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WASHINGTON, D.C. - Former Lippo Group executive John Huang pleaded guilty today to a felony violation of campaign finance laws, the Campaign Financing Task Force announced. Huang, who has been cooperating with the FBI and prosecutors, was sentenced to one year of probation, 500 hours of community service, a $10,000 fine and directed by the judge to continue cooperating with the investigation as a condition of his probation.

Huang is one of 19 persons prosecuted by the Campaign Financing Task Force, which was established by Attorney General Janet Reno to investigate allegations of campaign financing abuses in the 1996 election cycle.

Huang pleaded guilty to charges, filed in U.S. District Court in Los Angeles, that the former executive of the Jakarta, Indonesia-based Lippo Group conglomerate conspired with other employees to defraud the Federal Elections Commission (FEC) by causing fellow employees to make campaign contributions and reimbursing the employees with corporate funds or with funds from Jakarta.

The charged conspiracy lasted from approximately 1992 through June 1994. During that period, the conspirators engaged in numerous acts to further the conspiracy. As for Huang's role, the government alleged that he was responsible for arranging approximately $156,000 in illegal campaign contributions from Lippo Group overseas to various Democratic and Republican political committees.

In addition to Huang, the Task Force has charged 18 other individuals. In June 1999, Berek Don, former GOP party leader in Bergen County, NJ, pleaded guilty to making illegal contributions to a Senate candidate's reelection campaign. He is to be sentenced in October 1999.

On May 21, 1999, Charlie Trie pleadedguilty to violating federal campaign finance laws by making a political contribution in someone else's name and by causing a false statement to be made to the Federal Election Commission. His sentencing is scheduled for November 1, 1999.

On April 26, 1999, Robert Lee pleaded guilty to making an illegal foreign contribution to the DNC. He is scheduled to be sentenced on August 16, 1999.

On March 23, 1999, Juan C. Ortiz, the Chief Financial Officer of Future Tech International, Inc., was sentenced to two years probation, $20,000 in fines, and 200 hours in community service for acting as a conduit for an illegal campaign contribution and participating in the reimbursement of eight other conduit contributions.

On December 14, 1998, Johnny Chung was sentenced to probation and 3,000 hours of community service for bank fraud, tax evasion and two misdemeanor counts of conspiring to violate election law. On November 24, 1998, Howard Glicken, a fund-raiser for the Democratic party, was sentenced to 18 months probation, an $80,000 fine, and ordered to perform 500 hours of community service for violating campaign finance laws. On November 4, 1998, Franklin Haney was indicted on more than 40 counts of conspiring with another to defraud the United States by impairing and impeding the FEC and conspiring to violate specific provisions of federal election law. He was acquitted on June 30, 1999.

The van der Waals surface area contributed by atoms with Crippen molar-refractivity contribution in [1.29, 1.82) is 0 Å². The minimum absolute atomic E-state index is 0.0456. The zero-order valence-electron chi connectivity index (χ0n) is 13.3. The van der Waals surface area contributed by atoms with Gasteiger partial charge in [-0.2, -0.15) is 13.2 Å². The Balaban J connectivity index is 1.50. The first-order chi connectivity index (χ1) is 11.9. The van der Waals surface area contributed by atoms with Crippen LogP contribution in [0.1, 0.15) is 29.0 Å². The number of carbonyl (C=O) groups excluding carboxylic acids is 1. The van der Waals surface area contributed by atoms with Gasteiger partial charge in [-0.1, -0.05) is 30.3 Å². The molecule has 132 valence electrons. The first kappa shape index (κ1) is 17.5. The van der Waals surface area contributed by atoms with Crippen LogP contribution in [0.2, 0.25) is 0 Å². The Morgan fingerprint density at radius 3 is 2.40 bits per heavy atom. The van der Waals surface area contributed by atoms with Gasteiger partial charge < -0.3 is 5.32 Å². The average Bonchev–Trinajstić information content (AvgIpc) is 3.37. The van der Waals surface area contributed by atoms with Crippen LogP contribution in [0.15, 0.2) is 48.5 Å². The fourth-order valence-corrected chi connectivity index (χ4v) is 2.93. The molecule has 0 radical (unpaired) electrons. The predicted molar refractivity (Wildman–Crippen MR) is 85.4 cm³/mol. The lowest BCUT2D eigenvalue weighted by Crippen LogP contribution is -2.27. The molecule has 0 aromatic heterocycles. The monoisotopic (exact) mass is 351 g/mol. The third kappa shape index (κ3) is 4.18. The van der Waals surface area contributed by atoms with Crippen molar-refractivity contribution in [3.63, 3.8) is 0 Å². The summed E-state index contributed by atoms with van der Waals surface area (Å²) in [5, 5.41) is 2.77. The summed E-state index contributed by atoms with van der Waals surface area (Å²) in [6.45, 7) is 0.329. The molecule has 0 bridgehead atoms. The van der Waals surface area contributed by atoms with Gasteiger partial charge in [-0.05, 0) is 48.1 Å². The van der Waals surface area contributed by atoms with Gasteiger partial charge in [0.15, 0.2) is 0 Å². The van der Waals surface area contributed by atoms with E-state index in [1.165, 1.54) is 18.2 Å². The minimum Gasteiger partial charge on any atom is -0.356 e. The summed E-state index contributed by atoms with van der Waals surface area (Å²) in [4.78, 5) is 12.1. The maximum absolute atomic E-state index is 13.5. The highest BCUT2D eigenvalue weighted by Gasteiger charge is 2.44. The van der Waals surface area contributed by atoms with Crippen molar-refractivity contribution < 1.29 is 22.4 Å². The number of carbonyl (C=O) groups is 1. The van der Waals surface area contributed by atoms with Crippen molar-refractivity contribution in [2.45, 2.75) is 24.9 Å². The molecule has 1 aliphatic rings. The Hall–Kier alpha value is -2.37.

On September 30, 1998, Democratic fund-raiser Mark B. Jimenez was indicted in Washington, D.C. on 17 counts of organizing, and making and concealing illegal conduit contributions to a number of Democratic campaigns. In April, the Task Force indicted him in Miami, adding charges of tax evasion and fraud, and has pursued his extradition from the Philippines.

On March 8, 1999, the Task Force indicted Yogesh Gandhi in San Francisco, charging him with mail and wire fraud, tax evasion, failure to file a tax return and perjury. He pleaded guilty in June 1999 and will be sentenced in November 1999. On July 13, 1998, DNC fund-raiser Pauline Kanchanalak and her business associate Duangnet "Georgie" Kronenberg were charged with conspiring to impair and impede the FEC, and causing the submission of false statements to the FEC. Trial is scheduled for November 1999.

Maria Hsia was indicted in February 1998, in Washington D.C. on charges of conspiring to defraud the United States and causing false statements to be submitted to the FEC. Her trial is scheduled for January 2000.

Trials in the Hsia and Trie campaign finance cases had been postponed pending an appeal of a ruling by the U.S. District Court in Washington, D.C., which had dismissed some of the so-called false statement counts. In May 1999, the U.S. Court of Appeals in Washington, D.C. overturned the ruling and reinstated those counts. A dismissed portion of the Kanchanalak case is also on appeal in the same court.

In 1997, the Task Force obtained guilty pleas from Democratic fund-raisers Nora and Gene Lum, and their daughter Trisha, and Michael Brown for illegal fund-raising activities after their cases were referred from Independent Counsel Daniel Pearson.